We’ve now gone through much of the nuts and bolts of Clojure’s collections and surveyed many of their abstractions. What we haven’t yet emphasized and explored are two characteristics that are shared by all of Clojure’s data structures: they are immutable, and they are persistent.
We explored the notion of immutability in Chapter 2 and learned how the value semantics provided by working with immutable entities can be a great simplifying force. However, you might have some lingering concerns. For example, consider this operation over numbers:
(+ 1 2) ;= 3
3 here is a value entirely
separate from the arguments to
Certainly, the act of adding numbers doesn’t modify one of the addends to
make it be another number. This is in stark contrast
to how most data structures work in languages that encourage unfettered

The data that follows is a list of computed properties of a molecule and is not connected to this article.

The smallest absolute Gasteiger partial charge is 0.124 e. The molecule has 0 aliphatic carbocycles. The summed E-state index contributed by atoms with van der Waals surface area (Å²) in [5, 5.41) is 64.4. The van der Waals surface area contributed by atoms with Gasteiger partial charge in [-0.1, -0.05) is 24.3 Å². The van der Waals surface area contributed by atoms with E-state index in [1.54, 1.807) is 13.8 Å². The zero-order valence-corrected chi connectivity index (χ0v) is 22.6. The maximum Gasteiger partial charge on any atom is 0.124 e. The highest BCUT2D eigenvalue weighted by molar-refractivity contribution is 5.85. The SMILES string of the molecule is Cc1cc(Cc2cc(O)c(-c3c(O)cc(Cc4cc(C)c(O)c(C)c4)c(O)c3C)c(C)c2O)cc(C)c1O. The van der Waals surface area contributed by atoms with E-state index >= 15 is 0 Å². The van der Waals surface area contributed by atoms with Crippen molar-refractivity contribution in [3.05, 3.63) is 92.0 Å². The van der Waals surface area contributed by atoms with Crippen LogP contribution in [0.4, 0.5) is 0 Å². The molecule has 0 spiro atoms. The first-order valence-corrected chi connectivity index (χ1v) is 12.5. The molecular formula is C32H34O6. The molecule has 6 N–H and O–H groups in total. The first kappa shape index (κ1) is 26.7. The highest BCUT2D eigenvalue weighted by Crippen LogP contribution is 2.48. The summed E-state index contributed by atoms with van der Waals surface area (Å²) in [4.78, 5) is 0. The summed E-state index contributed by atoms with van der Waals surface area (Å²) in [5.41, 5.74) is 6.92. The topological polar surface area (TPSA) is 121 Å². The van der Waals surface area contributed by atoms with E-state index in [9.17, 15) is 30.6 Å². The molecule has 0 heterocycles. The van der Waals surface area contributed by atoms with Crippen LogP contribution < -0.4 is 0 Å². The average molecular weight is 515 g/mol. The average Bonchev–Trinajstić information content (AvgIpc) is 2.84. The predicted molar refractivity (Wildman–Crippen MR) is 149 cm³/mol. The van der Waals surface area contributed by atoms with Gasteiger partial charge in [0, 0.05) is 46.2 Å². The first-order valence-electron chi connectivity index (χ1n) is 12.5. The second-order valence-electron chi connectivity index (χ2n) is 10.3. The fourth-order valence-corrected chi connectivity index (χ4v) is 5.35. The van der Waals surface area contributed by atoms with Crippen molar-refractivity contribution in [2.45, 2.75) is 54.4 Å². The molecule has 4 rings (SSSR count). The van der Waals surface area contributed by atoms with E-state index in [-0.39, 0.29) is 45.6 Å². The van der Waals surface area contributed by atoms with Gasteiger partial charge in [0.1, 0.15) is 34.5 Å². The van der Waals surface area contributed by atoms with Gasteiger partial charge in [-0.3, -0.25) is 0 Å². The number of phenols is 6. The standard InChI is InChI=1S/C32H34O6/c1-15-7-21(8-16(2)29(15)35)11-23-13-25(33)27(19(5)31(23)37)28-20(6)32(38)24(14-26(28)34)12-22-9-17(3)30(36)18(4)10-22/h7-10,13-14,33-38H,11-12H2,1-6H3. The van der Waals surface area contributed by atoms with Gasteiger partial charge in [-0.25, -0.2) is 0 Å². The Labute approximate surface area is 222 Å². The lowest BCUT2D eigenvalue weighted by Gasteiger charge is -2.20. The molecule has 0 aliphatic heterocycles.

mutation, like Python here:
>>> lst =  >>> lst.append(0) >>> lst 
append really did modify
lst. That has many implications, not necessary
all pleasant, but you can be certain that such operations are
efficient, almost regardless of the size of the
collection in question. On the other hand, this looks like it might be
(def v (vec (range 1e6))) ;= #'user/v (count v) ;= 1000000 (def v2 (conj v 1e6)) ;= #'user/v2 (count v2) ;= 1000001 (count ...